FRIDAY REVIEW

The sound of silence

A foot soldier N.P. Jayan in New Delhi.

A foot soldier N.P. Jayan in New Delhi.   | Photo Credit: Photo: V.Sudershan

SANGEETA BAROOAH PISHAROTY

N.P. Jayan’s stills of Kerala’s Silent Valley speak volumes of nature’s virgin splendour.

I wanted to make use of my profession for the valley’s conservation.

The difference was so apparent. Braving the 42 degree Delhi heat, as soon as one entered the Travancore Art Gallery on New Delhi’s Kasturba Gandhi Marg the other day, the eyes suddenly rested on a framed photograph, of a man caught in the haze of a heavy shower in a thick forest. The caption read: “Silent Valley receives 42 cm of rain.”

If that could make anyone suffering the sweltering heat feel like entering the frame, the next still seemed even better. A vista of a moonlight night, with silhouettes of trees giving company to a still, grey sky. The caption said: “This is the valley of silence; here day breaks with hustling foliages; caressing winds, chirping birds; night is even better; like this one…”

Far away from Delhi, this “valley of silence” is cuddled up in Kerala’s Palakkad district. A slice of nature’s virgin beauty, it is popularly called the Silent Valley, the last undisturbed tracts of rainforest in the South Western Ghats. And the pictures are from the camera of N.P. Jayan, whose year-long stay in the deep of the Valley has made possible this refreshing photo exhibition.

Named “Vanvaas – A Year in Silent Valley”, the five-day exhibition that ended here last Friday comprised just a hundred of Jayan’s 6000 images. The photographer aimed to “make a photo documentary of the Valley.” A father of two small children, this Wayanad native “wanted to show the importance of nature through the photographs, particularly to children.”

Year-long stay

A visit five years ago to the Valley, to chase the tough resistance movement against the construction of a hydro-electric dam on River Kunthi, exposed Jayan to the area. “I felt something was drawing me into it. I felt I had to return there,” he said. Wanting to make use of his profession for the conservation of the area, Jayan, then posted in Kozhikode as a photo-journalist with a national daily, returned to the Valley on December 6, 2006. To live there for 365 days, to click stills of its exciting life. “I stayed there till December 6, 2007.”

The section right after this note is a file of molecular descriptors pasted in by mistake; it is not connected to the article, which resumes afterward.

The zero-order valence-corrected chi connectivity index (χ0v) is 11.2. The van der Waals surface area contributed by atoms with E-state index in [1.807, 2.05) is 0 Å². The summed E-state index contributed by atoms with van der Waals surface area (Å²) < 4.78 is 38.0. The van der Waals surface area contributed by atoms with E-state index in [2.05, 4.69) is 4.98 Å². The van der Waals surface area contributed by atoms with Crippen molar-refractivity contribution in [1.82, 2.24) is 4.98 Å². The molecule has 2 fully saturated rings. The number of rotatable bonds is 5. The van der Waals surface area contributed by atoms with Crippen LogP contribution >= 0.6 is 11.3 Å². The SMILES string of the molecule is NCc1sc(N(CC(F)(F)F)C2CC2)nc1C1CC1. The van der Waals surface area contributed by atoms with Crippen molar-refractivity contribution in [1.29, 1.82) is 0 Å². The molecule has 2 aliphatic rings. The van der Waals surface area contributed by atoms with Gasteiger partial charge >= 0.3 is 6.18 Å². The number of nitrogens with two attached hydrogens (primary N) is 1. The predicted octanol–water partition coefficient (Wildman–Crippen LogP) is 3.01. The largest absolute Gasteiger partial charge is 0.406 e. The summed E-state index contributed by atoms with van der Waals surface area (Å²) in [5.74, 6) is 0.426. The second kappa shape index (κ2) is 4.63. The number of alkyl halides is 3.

Jayan stayed with Mari, a senior forest watcher there, in a hut “which looked like a military barracks.” With no road inside the forest, he had to trek the distances. In the summer nights, he “used to stay by the river by striking up a small fire by the side. In the winter, it was mostly on treetops.” Wireless was the only means of communication for him with the rest of the world.

Jayan made use of his time by clicking away its animals, trees, birds, flowers, orchids, insects, even cobwebs. On display were superb shots of a wild elephant’s dust bath, colourful butterflies fluttering away, treetops with patches of red, yellow, orange and brown leaves and the Valley’s prized possession — the endangered lion tailed macaque. Then there are the fruits of cullina exarillata, the macaque’s staple food, besides an ant sun-bathing atop a green snake, Malabar squirrels, Nilgiri langurs and tahrs. He has caught the rock system, tree roots and ripples of water forming zigzags.

“It is said that rainforests have three layers of life. I have clicked only the lower strata,” he said.

Having seen the “dedication of the forest watchers towards the Valley,” Jayan, whose picture of forest watchers negotiating a powerful waterfall is striking, has pledged to give a part of the price of his photographs for their wellbeing.

With no help from anyone in his venture, Jayan said, “Even putting up an exhibition like this is hard for someone who lives on a salary.” The Wildlife Trust of India has bought four of his stills though.

After Delhi, the exhibition would travel to Palakkad, and then to Bangalore, Jayan’s city of work now.



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